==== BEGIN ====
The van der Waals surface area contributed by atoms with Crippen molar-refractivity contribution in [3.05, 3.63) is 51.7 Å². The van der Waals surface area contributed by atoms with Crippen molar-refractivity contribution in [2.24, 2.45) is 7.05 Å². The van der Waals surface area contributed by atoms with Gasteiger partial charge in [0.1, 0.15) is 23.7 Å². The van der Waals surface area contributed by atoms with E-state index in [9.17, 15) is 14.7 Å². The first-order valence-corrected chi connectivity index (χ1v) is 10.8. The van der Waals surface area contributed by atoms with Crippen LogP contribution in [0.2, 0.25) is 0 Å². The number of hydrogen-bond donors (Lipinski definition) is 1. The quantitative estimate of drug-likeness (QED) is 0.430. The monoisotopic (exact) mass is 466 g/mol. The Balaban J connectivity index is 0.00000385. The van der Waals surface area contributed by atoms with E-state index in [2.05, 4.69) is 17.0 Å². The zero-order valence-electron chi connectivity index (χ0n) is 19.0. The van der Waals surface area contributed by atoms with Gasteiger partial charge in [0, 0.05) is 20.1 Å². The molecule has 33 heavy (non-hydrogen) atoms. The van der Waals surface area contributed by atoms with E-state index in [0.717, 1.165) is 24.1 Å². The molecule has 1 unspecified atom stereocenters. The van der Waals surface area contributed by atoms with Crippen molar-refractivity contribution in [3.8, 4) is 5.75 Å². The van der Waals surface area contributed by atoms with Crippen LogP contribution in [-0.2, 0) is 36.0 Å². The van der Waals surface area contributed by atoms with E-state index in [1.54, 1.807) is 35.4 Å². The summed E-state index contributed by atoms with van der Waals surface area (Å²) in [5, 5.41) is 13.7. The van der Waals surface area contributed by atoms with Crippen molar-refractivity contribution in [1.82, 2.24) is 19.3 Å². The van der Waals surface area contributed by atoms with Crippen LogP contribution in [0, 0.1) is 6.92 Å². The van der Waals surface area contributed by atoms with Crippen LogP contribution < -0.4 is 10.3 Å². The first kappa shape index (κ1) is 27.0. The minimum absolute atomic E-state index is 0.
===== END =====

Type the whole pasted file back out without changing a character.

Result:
The van der Waals surface area contributed by atoms with Crippen molar-refractivity contribution in [3.05, 3.63) is 51.7 Å². The van der Waals surface area contributed by atoms with Crippen molar-refractivity contribution in [2.24, 2.45) is 7.05 Å². The van der Waals surface area contributed by atoms with Gasteiger partial charge in [0.1, 0.15) is 23.7 Å². The van der Waals surface area contributed by atoms with E-state index in [9.17, 15) is 14.7 Å². The first-order valence-corrected chi connectivity index (χ1v) is 10.8. The van der Waals surface area contributed by atoms with Crippen LogP contribution in [0.2, 0.25) is 0 Å². The number of hydrogen-bond donors (Lipinski definition) is 1. The quantitative estimate of drug-likeness (QED) is 0.430. The monoisotopic (exact) mass is 466 g/mol. The Balaban J connectivity index is 0.00000385. The van der Waals surface area contributed by atoms with E-state index in [2.05, 4.69) is 17.0 Å². The zero-order valence-electron chi connectivity index (χ0n) is 19.0. The van der Waals surface area contributed by atoms with Gasteiger partial charge in [0, 0.05) is 20.1 Å². The molecule has 33 heavy (non-hydrogen) atoms. The van der Waals surface area contributed by atoms with E-state index in [0.717, 1.165) is 24.1 Å². The molecule has 1 unspecified atom stereocenters. The van der Waals surface area contributed by atoms with Crippen molar-refractivity contribution in [3.8, 4) is 5.75 Å². The van der Waals surface area contributed by atoms with Crippen LogP contribution in [-0.2, 0) is 36.0 Å². The van der Waals surface area contributed by atoms with E-state index in [1.54, 1.807) is 35.4 Å². The summed E-state index contributed by atoms with van der Waals surface area (Å²) in [5, 5.41) is 13.7. The van der Waals surface area contributed by atoms with Crippen molar-refractivity contribution in [1.82, 2.24) is 19.3 Å². The van der Waals surface area contributed by atoms with Crippen LogP contribution in [0, 0.1) is 6.92 Å². The van der Waals surface area contributed by atoms with Crippen LogP contribution < -0.4 is 10.3 Å². The first kappa shape index (κ1) is 27.0. The minimum absolute atomic E-state index is 0.